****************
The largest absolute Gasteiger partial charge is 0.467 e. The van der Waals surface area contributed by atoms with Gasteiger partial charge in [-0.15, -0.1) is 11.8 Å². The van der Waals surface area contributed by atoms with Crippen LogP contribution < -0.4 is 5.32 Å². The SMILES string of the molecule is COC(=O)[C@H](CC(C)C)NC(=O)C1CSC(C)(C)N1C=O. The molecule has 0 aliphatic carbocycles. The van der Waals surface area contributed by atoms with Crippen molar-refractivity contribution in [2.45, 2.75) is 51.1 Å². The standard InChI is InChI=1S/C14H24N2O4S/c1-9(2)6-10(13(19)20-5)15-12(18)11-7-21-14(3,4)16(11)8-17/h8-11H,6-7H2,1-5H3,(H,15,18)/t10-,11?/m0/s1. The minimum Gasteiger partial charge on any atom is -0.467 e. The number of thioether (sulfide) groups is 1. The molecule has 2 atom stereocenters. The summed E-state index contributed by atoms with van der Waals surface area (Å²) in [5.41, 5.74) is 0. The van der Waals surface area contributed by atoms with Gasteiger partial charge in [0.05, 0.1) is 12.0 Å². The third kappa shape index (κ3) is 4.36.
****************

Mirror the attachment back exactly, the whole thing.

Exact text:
The largest absolute Gasteiger partial charge is 0.467 e. The van der Waals surface area contributed by atoms with Gasteiger partial charge in [-0.15, -0.1) is 11.8 Å². The van der Waals surface area contributed by atoms with Crippen LogP contribution < -0.4 is 5.32 Å². The SMILES string of the molecule is COC(=O)[C@H](CC(C)C)NC(=O)C1CSC(C)(C)N1C=O. The molecule has 0 aliphatic carbocycles. The van der Waals surface area contributed by atoms with Crippen molar-refractivity contribution in [2.45, 2.75) is 51.1 Å². The standard InChI is InChI=1S/C14H24N2O4S/c1-9(2)6-10(13(19)20-5)15-12(18)11-7-21-14(3,4)16(11)8-17/h8-11H,6-7H2,1-5H3,(H,15,18)/t10-,11?/m0/s1. The minimum Gasteiger partial charge on any atom is -0.467 e. The number of thioether (sulfide) groups is 1. The molecule has 2 atom stereocenters. The summed E-state index contributed by atoms with van der Waals surface area (Å²) in [5.41, 5.74) is 0. The van der Waals surface area contributed by atoms with Gasteiger partial charge in [0.05, 0.1) is 12.0 Å². The third kappa shape index (κ3) is 4.36.